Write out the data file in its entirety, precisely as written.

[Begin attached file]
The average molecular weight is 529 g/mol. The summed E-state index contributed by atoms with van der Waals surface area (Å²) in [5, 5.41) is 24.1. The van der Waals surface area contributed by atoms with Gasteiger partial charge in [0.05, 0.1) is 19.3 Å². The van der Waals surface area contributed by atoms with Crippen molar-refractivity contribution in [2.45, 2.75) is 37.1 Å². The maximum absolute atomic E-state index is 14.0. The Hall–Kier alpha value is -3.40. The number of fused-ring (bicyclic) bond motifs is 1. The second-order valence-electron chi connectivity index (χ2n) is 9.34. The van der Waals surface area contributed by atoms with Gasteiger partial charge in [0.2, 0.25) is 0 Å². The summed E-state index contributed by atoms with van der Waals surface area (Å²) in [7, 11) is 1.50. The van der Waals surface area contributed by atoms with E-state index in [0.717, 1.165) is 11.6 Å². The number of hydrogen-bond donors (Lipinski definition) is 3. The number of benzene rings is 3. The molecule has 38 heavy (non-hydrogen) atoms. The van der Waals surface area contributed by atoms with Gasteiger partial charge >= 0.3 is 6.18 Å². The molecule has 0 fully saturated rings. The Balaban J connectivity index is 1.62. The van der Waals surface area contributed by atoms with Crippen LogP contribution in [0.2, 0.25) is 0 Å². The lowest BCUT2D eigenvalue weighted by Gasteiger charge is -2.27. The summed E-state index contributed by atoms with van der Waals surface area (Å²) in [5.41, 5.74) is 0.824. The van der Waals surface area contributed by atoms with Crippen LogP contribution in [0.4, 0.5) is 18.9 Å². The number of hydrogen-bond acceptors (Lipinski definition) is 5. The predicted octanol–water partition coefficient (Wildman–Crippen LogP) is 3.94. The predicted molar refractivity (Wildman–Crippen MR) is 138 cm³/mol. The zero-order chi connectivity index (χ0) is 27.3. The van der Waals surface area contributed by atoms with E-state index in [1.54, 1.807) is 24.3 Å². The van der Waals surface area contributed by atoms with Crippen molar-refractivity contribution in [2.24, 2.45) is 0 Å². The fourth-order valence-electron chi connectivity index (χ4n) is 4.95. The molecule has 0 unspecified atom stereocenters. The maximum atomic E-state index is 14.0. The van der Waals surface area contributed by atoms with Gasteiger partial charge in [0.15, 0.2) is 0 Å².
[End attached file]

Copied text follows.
The average molecular weight is 529 g/mol. The summed E-state index contributed by atoms with van der Waals surface area (Å²) in [5, 5.41) is 24.1. The van der Waals surface area contributed by atoms with Gasteiger partial charge in [0.05, 0.1) is 19.3 Å². The van der Waals surface area contributed by atoms with Crippen molar-refractivity contribution in [2.45, 2.75) is 37.1 Å². The maximum absolute atomic E-state index is 14.0. The Hall–Kier alpha value is -3.40. The number of fused-ring (bicyclic) bond motifs is 1. The second-order valence-electron chi connectivity index (χ2n) is 9.34. The van der Waals surface area contributed by atoms with Gasteiger partial charge in [0.2, 0.25) is 0 Å². The summed E-state index contributed by atoms with van der Waals surface area (Å²) in [7, 11) is 1.50. The van der Waals surface area contributed by atoms with E-state index in [0.717, 1.165) is 11.6 Å². The number of hydrogen-bond donors (Lipinski definition) is 3. The number of benzene rings is 3. The molecule has 38 heavy (non-hydrogen) atoms. The van der Waals surface area contributed by atoms with Gasteiger partial charge >= 0.3 is 6.18 Å². The molecule has 0 fully saturated rings. The Balaban J connectivity index is 1.62. The van der Waals surface area contributed by atoms with Crippen LogP contribution in [0.2, 0.25) is 0 Å². The lowest BCUT2D eigenvalue weighted by Gasteiger charge is -2.27. The summed E-state index contributed by atoms with van der Waals surface area (Å²) in [5.41, 5.74) is 0.824. The van der Waals surface area contributed by atoms with Crippen LogP contribution in [0.4, 0.5) is 18.9 Å². The number of hydrogen-bond acceptors (Lipinski definition) is 5. The predicted octanol–water partition coefficient (Wildman–Crippen LogP) is 3.94. The predicted molar refractivity (Wildman–Crippen MR) is 138 cm³/mol. The zero-order chi connectivity index (χ0) is 27.3. The van der Waals surface area contributed by atoms with E-state index in [1.54, 1.807) is 24.3 Å². The van der Waals surface area contributed by atoms with Crippen molar-refractivity contribution in [2.24, 2.45) is 0 Å². The fourth-order valence-electron chi connectivity index (χ4n) is 4.95. The molecule has 0 unspecified atom stereocenters. The maximum atomic E-state index is 14.0. The van der Waals surface area contributed by atoms with Gasteiger partial charge in [0.15, 0.2) is 0 Å².